Open Access

Validation and implementation of a method for microarray gene expression profiling of minor B-cell subpopulations in man

  • Kim Steve Bergkvist1,
  • Mette Nyegaard1, 2,
  • Martin Bøgsted1, 3, 11,
  • Alexander Schmitz1,
  • Julie Støve Bødker1,
  • Simon Mylius Rasmussen1,
  • Martin Perez-Andres1,
  • Steffen Falgreen1,
  • Anders Ellern Bilgrau1, 3,
  • Malene Krag Kjeldsen1,
  • Michael Gaihede4, 11,
  • Martin Agge Nørgaard5,
  • John Bæch6,
  • Marie-Louise Grønholdt7,
  • Frank Svendsen Jensen8,
  • Preben Johansen9,
  • Karen Dybkær1, 11 and
  • Hans Erik Johnsen1, 10, 11Email author
BMC Immunology201415:3

DOI: 10.1186/1471-2172-15-3

Received: 25 October 2013

Accepted: 28 January 2014

Published: 31 January 2014

Abstract

Background

This report describes a method for the generation of global gene expression profiles from low frequent B-cell subsets by using fluorescence-activated cell sorting and RNA amplification. However, some of the differentiating compartments involve a low number of cells and therefore it is important to optimize and validate each step in the procedure.

Methods

Normal lymphoid tissues from blood, tonsils, thymus and bone marrow were immunophenotyped by the 8-colour Euroflow panel using multiparametric flow cytometry. Subsets of B-cells containing cell numbers ranging from 800 to 33,000 and with frequencies varying between 0.1 and 10 percent were sorted, subjected to mRNA purification, amplified by the NuGEN protocol and finally analysed by the Affymetrix platform.

Results

Following a step by step strategy, each step in the workflow was validated and the sorting/storage conditions optimized as described in this report. First, an analysis of four cancer cell lines on Affymetrix arrays, using either 100 ng RNA labelled with the Ambion standard protocol or 1 ng RNA amplified and labelled by the NuGEN protocol, revealed a significant correlation of gene expressions (r ≥ 0.9 for all). Comparison of qPCR data in samples with or without amplification for 8 genes showed that a relative difference between six cell lines was preserved (r ≥ 0.9). Second, a comparison of cells sorted into PrepProtect, RNAlater or directly into lysis/binding buffer showed a higher yield of purified mRNA following storage in lysis/binding buffer (p < 0.001). Third, the identity of the B-cell subsets validated by the cluster of differentiation (CD) membrane profile was highly concordant with the transcriptional gene expression (p-values <0.001). Finally, in normal bone marrow and tonsil samples, eight evaluated genes were expressed in accordance with the biology of lymphopoiesis (p-values < 0.001), which enabled the generation of a gene-specific B-cell atlas.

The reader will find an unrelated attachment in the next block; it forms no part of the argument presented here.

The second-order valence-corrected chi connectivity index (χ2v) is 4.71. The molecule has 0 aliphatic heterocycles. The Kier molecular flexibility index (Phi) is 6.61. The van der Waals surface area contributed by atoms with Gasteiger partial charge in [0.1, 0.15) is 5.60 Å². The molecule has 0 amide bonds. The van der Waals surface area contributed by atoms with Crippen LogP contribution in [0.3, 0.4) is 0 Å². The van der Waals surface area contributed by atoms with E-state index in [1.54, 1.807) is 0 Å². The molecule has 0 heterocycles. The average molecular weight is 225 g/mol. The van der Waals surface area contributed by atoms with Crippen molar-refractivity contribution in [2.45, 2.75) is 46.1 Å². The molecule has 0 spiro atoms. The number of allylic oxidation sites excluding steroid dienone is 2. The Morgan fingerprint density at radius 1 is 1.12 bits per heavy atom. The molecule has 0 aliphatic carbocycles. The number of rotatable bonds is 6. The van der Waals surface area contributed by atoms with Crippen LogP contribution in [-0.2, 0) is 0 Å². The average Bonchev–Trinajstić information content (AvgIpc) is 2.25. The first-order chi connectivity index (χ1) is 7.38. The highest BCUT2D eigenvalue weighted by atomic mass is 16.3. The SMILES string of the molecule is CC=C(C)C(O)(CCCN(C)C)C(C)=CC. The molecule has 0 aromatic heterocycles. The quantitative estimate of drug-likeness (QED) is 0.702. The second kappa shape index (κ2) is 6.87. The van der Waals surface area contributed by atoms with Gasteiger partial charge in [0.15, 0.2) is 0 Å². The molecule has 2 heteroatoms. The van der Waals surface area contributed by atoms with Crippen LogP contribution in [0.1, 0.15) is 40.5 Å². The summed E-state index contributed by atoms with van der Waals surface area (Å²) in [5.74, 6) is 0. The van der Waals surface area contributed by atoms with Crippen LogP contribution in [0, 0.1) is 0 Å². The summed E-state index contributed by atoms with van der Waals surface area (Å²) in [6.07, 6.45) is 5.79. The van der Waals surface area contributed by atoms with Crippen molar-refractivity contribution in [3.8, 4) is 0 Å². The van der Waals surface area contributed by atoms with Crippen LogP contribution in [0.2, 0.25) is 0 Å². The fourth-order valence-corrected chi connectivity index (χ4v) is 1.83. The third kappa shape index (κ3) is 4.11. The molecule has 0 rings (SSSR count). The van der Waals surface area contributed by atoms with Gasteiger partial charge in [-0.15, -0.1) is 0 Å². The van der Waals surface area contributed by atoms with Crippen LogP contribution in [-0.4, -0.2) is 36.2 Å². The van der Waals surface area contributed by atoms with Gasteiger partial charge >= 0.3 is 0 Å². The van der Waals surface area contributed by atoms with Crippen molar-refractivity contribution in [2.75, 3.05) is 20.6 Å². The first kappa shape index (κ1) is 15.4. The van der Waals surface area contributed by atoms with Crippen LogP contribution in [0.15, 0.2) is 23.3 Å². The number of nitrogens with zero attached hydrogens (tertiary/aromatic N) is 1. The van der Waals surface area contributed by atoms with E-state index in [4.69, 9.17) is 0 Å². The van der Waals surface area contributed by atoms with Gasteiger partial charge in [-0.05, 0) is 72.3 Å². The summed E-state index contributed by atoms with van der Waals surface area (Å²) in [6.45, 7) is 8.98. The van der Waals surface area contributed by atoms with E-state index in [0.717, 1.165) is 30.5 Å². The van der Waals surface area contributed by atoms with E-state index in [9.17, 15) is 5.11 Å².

Conclusion

A description of the implementation and validation of commercially available kits in the laboratory has been examined. This included steps for cell sorting, cell lysis/stabilization, RNA isolation, RNA concentration and amplification for microarray analysis. The workflow described in this report will enable the generation of microarray data from minor sorted B-cell subsets.

Keywords

Microarray gene expression profiling RNA purification B-cell subpopulations Fluorescence activated cell sorting

Background

Haematological malignancies are characterised by a continuous sub-clonal selection that becomes abnormally and non-homogeneously distributed within individual tumours. In most cases, malignant transformation and metastases are clonal since they are derived from single cells that, at least initially, preserve many features of the hierarchical structure of the normal tissue of origin. However, this has not been analysed systematically for malignancies [13]. Global gene expression profiling (GEP) and genetic alterations have already resulted in changes in the classification of malignant B-cell disorders [48], including identification of the normal cell of origin. Consequently, highly pure normal subpopulations are essential in order to investigate the complex cellular and molecular mechanisms involved in the stepwise B-cell differentiation in normal and malignant conditions [911].

The molecular mechanisms that control B-cell lymphopoiesis are regulated by the coordinated activity of a group of so-called master regulatory transcription factors (TF) [12]. TFs can be divided into those that maintain B-cell lineage commitment (such as PAX5) and the TFs involved in the germinal centre (GC) reaction (such as BACH2 and BCL6), and those that promote and facilitate end-stage differentiation, notably IRF4, PRDM1, and XBP1. This ensures the separation of a range of well-defined subsets including pre-BI cells, pre-BII cells, immature (I), naive (N), centrocytes (CC), centroblasts (CB), memory B-cells (M), plasmablasts (PB) and end-stage antibody producing plasma cells (PC) [1315].